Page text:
And it’s a team that thrives on collaboration – Blackhole’s John Navarre told us that traders across the street and around the corner have worked together on pop-ups in the past and have ideas for the future.

Because everything in the retro-inspired shop is made from scratch, some items tend to sell out. Get your spaceship to Troost to see for yourself.

Cafe Corazon

cafe corazon_credit_luis fidel cuevas.jpeg

Luis Fidel Cuevas


Cafe Corazon

Café Corazón recently opened a second location on Southwest Boulevard in Kansas City.

If you live in Kansas City, you’ve probably driven east on Westport Road toward Southwest Trafficway and the freeway. Yeah. We suggest ignoring this intersection altogether.

Instead, go back. Find the lush, colorful mural on the side of a brick building and follow the smells of coffee and yerba mate inside. Mission accomplished. You came across Cafe Corazóna cafe with heart and a huge dose of Latinx hospitality.

Derived from the holly plant, yerba mate (pronounced yehr-buh maa-tay) is a caffeinated herbal tea that has been used for medical and social purposes by native South Americans for centuries. At Café Corazón, it is served the traditional way – in a calabash-shaped metal cup with a metal straw, or bombilla.

“Our focus on Latin and indigenous culture has created a safe space for POC,” says Miel Castagna-Herrera, co-owner of Café Corazón with partner Curtis Herrera. “It’s a place where many can connect with their cultures, while introducing the smells, colors and flavors of our childhoods to the wider KC community.”

While you’re there, you can pick up one of Silvia Miguel’s legendary empanadas, or pastries stuffed with beef or vegetables. Miguel owns Pan Caliente, the bakery that supplies Café Corazón with some of its specialties. Don’t sleep on the alfajor Santa Fe, a stack of crispy biscuits coated with dulce de leche.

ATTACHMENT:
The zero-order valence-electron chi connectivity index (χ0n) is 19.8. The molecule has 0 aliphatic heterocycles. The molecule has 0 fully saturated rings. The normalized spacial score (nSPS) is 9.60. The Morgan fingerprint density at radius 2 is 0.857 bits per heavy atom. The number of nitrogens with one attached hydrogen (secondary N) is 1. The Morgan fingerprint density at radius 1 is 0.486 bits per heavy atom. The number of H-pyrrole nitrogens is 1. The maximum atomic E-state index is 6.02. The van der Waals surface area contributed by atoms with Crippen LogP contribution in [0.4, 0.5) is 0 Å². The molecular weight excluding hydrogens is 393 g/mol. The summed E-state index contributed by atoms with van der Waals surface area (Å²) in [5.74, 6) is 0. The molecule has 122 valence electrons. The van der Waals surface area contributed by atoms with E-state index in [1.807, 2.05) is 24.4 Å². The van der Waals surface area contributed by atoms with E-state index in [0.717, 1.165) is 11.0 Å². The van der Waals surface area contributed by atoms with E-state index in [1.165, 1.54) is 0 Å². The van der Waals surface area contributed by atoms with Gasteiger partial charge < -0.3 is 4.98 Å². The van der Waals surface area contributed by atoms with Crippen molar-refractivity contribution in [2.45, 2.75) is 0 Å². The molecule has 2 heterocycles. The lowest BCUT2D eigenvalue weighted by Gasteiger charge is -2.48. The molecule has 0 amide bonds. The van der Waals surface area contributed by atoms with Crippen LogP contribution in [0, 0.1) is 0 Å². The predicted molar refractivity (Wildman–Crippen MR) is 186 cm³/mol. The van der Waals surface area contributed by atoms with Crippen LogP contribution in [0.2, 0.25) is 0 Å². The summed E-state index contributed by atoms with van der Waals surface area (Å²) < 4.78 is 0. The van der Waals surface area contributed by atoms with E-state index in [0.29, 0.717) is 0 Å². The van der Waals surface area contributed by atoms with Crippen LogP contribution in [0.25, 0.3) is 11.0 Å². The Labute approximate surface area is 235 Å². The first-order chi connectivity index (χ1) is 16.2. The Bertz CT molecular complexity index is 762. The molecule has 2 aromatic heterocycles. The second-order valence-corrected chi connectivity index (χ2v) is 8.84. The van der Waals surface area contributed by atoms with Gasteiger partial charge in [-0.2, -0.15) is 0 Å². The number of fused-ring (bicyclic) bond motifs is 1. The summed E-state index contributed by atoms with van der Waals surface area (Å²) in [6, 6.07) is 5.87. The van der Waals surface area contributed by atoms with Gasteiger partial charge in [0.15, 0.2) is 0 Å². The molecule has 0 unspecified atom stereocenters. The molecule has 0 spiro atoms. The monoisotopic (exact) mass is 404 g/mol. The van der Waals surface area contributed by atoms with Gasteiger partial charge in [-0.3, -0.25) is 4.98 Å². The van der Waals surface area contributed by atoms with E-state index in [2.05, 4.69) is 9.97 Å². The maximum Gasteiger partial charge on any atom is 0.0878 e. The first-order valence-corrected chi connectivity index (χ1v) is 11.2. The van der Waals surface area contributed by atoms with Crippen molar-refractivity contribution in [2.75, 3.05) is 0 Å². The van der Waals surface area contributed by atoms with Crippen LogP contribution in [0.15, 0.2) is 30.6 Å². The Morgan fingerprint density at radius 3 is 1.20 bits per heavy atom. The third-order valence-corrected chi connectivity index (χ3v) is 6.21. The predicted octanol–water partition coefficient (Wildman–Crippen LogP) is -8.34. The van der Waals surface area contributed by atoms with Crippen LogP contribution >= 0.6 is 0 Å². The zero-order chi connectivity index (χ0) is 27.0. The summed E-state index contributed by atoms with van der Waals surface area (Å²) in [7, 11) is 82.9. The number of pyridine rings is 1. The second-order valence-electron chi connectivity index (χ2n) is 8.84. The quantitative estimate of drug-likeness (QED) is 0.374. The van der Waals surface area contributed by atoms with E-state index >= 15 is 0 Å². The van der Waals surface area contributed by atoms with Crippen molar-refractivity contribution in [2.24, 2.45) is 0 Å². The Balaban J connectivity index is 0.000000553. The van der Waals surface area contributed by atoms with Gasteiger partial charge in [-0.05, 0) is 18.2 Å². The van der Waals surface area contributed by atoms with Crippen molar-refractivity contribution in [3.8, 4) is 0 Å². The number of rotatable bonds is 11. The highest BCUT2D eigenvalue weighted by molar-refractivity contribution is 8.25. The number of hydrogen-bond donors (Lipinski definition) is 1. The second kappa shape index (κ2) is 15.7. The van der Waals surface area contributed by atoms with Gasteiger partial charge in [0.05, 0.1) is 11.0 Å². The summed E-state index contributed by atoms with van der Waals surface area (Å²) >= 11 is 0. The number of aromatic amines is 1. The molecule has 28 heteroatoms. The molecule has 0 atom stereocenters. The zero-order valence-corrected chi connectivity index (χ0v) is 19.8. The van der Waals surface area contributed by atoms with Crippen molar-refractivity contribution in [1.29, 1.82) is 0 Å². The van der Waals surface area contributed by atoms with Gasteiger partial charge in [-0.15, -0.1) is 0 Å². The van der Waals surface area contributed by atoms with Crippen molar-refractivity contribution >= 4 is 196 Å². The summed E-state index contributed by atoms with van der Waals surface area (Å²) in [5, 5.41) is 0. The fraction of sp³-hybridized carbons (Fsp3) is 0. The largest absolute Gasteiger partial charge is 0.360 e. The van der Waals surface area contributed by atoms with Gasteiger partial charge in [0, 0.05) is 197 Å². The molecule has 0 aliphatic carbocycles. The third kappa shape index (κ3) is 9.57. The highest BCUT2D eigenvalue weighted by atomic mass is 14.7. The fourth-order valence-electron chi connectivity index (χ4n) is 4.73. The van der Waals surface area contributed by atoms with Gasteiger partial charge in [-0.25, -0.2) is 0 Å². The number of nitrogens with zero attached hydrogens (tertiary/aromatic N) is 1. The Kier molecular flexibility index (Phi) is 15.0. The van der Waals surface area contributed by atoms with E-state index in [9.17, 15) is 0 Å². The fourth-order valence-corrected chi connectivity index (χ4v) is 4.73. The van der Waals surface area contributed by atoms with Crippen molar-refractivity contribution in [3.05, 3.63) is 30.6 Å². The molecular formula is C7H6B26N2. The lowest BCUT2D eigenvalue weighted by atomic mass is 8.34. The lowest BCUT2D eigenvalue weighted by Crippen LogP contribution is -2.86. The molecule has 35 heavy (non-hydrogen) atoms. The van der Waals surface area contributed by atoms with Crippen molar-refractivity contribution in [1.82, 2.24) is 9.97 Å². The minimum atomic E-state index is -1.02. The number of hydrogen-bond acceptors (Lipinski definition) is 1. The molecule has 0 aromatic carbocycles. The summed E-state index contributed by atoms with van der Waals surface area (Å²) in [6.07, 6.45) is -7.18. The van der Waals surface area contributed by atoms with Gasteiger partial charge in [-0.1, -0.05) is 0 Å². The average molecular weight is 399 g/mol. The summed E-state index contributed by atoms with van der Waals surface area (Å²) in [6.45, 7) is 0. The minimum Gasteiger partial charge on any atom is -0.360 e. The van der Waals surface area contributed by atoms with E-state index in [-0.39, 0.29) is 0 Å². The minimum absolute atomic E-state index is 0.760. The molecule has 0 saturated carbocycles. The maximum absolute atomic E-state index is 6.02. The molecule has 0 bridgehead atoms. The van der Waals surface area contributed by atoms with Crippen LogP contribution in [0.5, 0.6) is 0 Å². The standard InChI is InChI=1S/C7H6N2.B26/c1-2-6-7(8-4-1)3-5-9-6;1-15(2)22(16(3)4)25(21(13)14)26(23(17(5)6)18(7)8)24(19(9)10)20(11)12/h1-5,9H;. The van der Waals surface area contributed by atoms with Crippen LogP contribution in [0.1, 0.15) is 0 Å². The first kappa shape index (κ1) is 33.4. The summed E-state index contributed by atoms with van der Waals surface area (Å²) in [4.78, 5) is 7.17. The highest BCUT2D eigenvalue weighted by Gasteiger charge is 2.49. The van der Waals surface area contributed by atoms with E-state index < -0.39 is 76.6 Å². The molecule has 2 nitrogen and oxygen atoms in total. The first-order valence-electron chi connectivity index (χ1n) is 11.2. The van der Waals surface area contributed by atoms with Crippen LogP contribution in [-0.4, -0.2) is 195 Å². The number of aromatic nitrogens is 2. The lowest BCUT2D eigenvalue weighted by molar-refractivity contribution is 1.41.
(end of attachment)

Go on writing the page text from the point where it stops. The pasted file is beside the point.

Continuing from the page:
And that’s not all – Castagna-Herrera and Herrera are spreading the love. They recently opened a second location on Southwest Boulevard.

McLain’s Bakery and Markets


Emilie Standlee


KCUR 89.3

Opened by the McLain family in 1945, the original McLain’s bakery in Waldo quickly became a neighborhood staple.

OK OK. You don’t have to live in Waldo or Brookside to try these chocolate cupcakes from McLain Bakery. There are cupcookies all over town.

Opened by the McLain family in 1945, Waldo’s original location quickly became a neighborhood staple for anyone who walked under its black-letter sign.

The bakery changed hands in 2014 when the Hirleman family decided to expand McLain’s community legacy. The success of the first iteration led to markets in Overland Park, Shawnee and Lawrence, Kansas.

McLain’s staff are hospitable and detail-oriented – even the coffee is bespoke using McLain’s own Sway Coffee Roasters Beans. (Look at this market syrup, made from a blend of vanilla, cinnamon, and honey.)

And the bakery is a hub for special events. With four local breweries, Shawnee Market is launching a Battle of the (local) beers the 15th of July.

You’ll find classic McLain baked goods in many places, as well as an all-day Sunday breakfast and a ton of fresh salad options. Isn’t it nice that a café prepares its lunch menu with more than lettuce, tomatoes and cheese?

Bay Boy Specialty Sandwiches


Bay Boy Specialty Sandwiches


Bay Boy started as a weekly pop-up but has since become a Kansas City institution.

As a bonus, we include Bay Boy Specialty Sandwiches here, which has some of the best baked rolls in town! If you haven’t tried a sando on their Dutch Crunch crispbread, you’re missing out. The combination of high quality ingredients, surprising flavor combinations and that bread… oh, that bread.

Yes, we know you came here to learn more about specialty bakeries – and we stand by our decision to include Bay Boy here. The shop bakes its own Dutch Crunch bread daily, and it’s probably the best specialty sandwich shop in town.

Bay Boy started out as a weekly pop-up but has since grown into a KC institution. It recently extended its hours and is open Monday through Saturday, 11 a.m. to 8:30 p.m., at its West Plaza location.